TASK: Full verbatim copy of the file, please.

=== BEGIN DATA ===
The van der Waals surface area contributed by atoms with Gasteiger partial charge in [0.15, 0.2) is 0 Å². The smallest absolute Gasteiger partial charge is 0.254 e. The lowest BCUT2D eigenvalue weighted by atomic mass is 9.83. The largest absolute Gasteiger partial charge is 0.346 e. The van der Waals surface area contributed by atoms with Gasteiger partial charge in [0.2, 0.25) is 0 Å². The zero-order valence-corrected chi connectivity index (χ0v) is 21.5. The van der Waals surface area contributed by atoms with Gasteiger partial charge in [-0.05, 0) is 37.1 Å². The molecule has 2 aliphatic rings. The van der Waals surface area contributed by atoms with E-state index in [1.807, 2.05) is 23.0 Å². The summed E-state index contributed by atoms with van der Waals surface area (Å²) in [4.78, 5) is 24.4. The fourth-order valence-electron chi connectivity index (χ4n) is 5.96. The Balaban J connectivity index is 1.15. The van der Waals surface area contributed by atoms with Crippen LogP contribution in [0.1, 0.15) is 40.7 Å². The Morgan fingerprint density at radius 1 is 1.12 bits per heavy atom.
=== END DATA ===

The van der Waals surface area contributed by atoms with Gasteiger partial charge in [0.15, 0.2) is 0 Å². The smallest absolute Gasteiger partial charge is 0.254 e. The lowest BCUT2D eigenvalue weighted by atomic mass is 9.83. The largest absolute Gasteiger partial charge is 0.346 e. The van der Waals surface area contributed by atoms with Gasteiger partial charge in [0.2, 0.25) is 0 Å². The zero-order valence-corrected chi connectivity index (χ0v) is 21.5. The van der Waals surface area contributed by atoms with Gasteiger partial charge in [-0.05, 0) is 37.1 Å². The molecule has 2 aliphatic rings. The van der Waals surface area contributed by atoms with E-state index in [1.807, 2.05) is 23.0 Å². The summed E-state index contributed by atoms with van der Waals surface area (Å²) in [4.78, 5) is 24.4. The fourth-order valence-electron chi connectivity index (χ4n) is 5.96. The Balaban J connectivity index is 1.15. The van der Waals surface area contributed by atoms with Crippen LogP contribution in [0.1, 0.15) is 40.7 Å². The Morgan fingerprint density at radius 1 is 1.12 bits per heavy atom.